A Farewell

May 18, 2012
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I have done my part in tucking away the props, re-hanging the costumes, and sweeping up the saw dust, nails, and pieces of wood from the stage of my high school. A stage that I have personally spent three years dancing, singing, acting, and essentially living on has absolutely no trace of me left on it. It is simply outrageous to think about investing so much of myself into one specific area, especially when I know that once the current freshmen leave no one will know who I was, what I gave up to be in that spot light, or what it took for me to get there. One thing does give me hope, that the feelings and passion that I have for the stage will live on not just in myself, but in the actors, actresses, and dancers alike who have the devotion to performing that I do. Being part of something that goes on beyond yourself is an amazing experience, it is like being connected in a network of people both before and after your moment has come and gone. Then you have the opportunity to come back and watch someone else feel exactly what you felt, for the first time.

Theatre is not a hobby but it is truly a lifestyle. I have spent more time in my high school auditorium than I have spent in my own home while in high school. I have become friends with them most incredible, smart, dynamic people I have ever come to know, and most importantly I found a home outside of my own. The cast of my last show had a cast and crew that stretched to nearly a hundred of the most brightest and gifted students, and I could tell you every single person’s name, some of the most personal things about them, and what made them an honorable person. Theatre brought me to the boyfriend I am head-over-heels for, my best friends who I will cry alongside at graduation, and the most inspirational teachers that have ever walked the face of this Earth.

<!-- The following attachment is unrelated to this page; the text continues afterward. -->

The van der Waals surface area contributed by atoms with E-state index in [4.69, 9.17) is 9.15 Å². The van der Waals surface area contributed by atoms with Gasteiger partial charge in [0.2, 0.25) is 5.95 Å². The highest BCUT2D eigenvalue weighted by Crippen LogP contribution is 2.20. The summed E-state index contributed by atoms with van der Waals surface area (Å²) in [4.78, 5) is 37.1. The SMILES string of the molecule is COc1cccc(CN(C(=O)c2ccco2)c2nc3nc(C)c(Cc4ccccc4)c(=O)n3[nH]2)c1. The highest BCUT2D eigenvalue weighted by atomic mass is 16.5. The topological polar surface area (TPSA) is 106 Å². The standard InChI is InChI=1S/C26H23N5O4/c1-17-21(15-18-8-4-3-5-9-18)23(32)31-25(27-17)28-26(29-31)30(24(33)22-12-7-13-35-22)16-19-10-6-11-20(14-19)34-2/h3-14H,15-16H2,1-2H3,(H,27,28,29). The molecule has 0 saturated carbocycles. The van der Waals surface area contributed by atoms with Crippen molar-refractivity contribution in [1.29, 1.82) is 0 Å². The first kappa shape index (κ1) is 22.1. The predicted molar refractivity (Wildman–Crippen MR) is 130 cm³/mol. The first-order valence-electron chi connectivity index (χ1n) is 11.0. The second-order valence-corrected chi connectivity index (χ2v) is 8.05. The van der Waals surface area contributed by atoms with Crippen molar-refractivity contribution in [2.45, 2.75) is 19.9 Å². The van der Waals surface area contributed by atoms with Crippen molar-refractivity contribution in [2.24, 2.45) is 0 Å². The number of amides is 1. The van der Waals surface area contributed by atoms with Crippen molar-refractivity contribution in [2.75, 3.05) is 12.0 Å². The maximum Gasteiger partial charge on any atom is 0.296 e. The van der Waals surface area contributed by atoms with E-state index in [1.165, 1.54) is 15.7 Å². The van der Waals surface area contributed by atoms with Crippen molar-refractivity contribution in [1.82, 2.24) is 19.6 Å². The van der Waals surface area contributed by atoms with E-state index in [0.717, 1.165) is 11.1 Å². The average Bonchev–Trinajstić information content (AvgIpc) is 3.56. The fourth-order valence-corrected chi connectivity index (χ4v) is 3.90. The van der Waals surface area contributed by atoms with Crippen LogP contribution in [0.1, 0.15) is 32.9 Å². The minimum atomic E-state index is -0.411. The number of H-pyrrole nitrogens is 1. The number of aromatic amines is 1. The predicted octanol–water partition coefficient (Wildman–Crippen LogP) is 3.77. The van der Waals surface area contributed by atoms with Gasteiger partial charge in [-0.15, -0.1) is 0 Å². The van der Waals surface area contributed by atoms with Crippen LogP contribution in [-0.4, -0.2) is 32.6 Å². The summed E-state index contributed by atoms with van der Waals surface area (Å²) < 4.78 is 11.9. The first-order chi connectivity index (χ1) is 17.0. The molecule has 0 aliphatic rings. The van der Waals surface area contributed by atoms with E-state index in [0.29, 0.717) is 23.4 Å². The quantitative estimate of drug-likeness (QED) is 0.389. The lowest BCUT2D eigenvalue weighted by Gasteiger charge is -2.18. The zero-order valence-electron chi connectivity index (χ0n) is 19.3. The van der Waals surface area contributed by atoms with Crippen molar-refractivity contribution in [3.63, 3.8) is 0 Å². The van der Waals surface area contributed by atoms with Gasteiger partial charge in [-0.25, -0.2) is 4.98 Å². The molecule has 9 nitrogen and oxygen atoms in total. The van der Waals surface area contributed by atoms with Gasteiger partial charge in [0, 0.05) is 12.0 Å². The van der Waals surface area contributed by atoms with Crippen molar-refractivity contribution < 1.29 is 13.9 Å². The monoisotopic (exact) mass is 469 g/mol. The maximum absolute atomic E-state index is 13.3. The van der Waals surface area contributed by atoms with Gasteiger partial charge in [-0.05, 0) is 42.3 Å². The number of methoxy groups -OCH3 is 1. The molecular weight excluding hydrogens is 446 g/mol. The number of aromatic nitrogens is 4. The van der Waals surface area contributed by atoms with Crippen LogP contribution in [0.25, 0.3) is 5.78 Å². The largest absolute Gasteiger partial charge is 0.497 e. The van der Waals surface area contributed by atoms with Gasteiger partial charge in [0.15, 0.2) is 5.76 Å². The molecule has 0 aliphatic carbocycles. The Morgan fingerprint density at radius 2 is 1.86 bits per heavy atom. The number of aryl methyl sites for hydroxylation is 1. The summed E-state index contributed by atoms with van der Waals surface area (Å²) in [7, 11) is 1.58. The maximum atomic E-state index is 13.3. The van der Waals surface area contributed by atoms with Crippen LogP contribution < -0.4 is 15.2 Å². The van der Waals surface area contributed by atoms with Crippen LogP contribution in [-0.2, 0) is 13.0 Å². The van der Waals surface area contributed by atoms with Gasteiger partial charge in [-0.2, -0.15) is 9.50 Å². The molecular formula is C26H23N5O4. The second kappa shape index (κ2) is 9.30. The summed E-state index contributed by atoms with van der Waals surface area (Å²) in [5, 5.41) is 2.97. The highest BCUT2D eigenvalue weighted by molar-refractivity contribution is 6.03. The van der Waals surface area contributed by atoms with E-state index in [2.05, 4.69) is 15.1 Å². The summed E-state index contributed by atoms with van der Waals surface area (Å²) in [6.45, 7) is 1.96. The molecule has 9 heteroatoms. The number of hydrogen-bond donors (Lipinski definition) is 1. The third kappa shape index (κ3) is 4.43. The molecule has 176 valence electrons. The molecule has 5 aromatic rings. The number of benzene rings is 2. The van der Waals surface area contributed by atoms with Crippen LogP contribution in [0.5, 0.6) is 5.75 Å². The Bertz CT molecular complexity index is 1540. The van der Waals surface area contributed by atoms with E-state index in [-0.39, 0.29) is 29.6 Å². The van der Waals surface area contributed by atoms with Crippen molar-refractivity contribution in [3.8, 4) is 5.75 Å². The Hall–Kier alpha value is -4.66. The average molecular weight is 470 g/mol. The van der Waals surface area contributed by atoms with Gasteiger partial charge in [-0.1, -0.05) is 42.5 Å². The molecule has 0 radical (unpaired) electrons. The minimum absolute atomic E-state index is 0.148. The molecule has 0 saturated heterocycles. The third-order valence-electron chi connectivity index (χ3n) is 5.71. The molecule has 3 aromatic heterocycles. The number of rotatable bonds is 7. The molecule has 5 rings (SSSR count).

Community is defined as a small collection of people that inhabit a common area, to incoming freshmen it means “an area where you can get those service hours for an honor society,” but to me it has become something I could have never even fathomed when I first walked through the main entrance doors. Forgetting that you are part of something bigger than just yourself or your immediate circle of friends is easy to do, and it happens to everyone. The stage is where I broke away from my comfort zone and own personal world, and entered a world where my problems where nothing compared to what others had to endure. Community is the stage, it’s the auditorium, it’s the people who come together to work towards a common vision, idea, and greater good. I learned that from three years of a face caked with make-up, hair stiff with product, heavy costumes, and snapping lines. By being a character, a different person, I learned more about myself than I ever thought was possible. This is something that will live on in the performers that come to this stage long after I do, and what I leave the stage knowing just as those before me.

Even if there is no physical trace of me left behind, I know I will live on in the moments of love and passion for the arts in those who are to rise after my class has gone. So I will step into the spot light one last time with a smile on my face and take my last bow, my last farewell not to the stage but to the girl I was in high school and the naïve notions I am leaving behind. Forget me if you will, but know that when you feel that rush of the applause coursing through your veins know that you are not the first or the last to feel such as thing, and prepare to change for the better.

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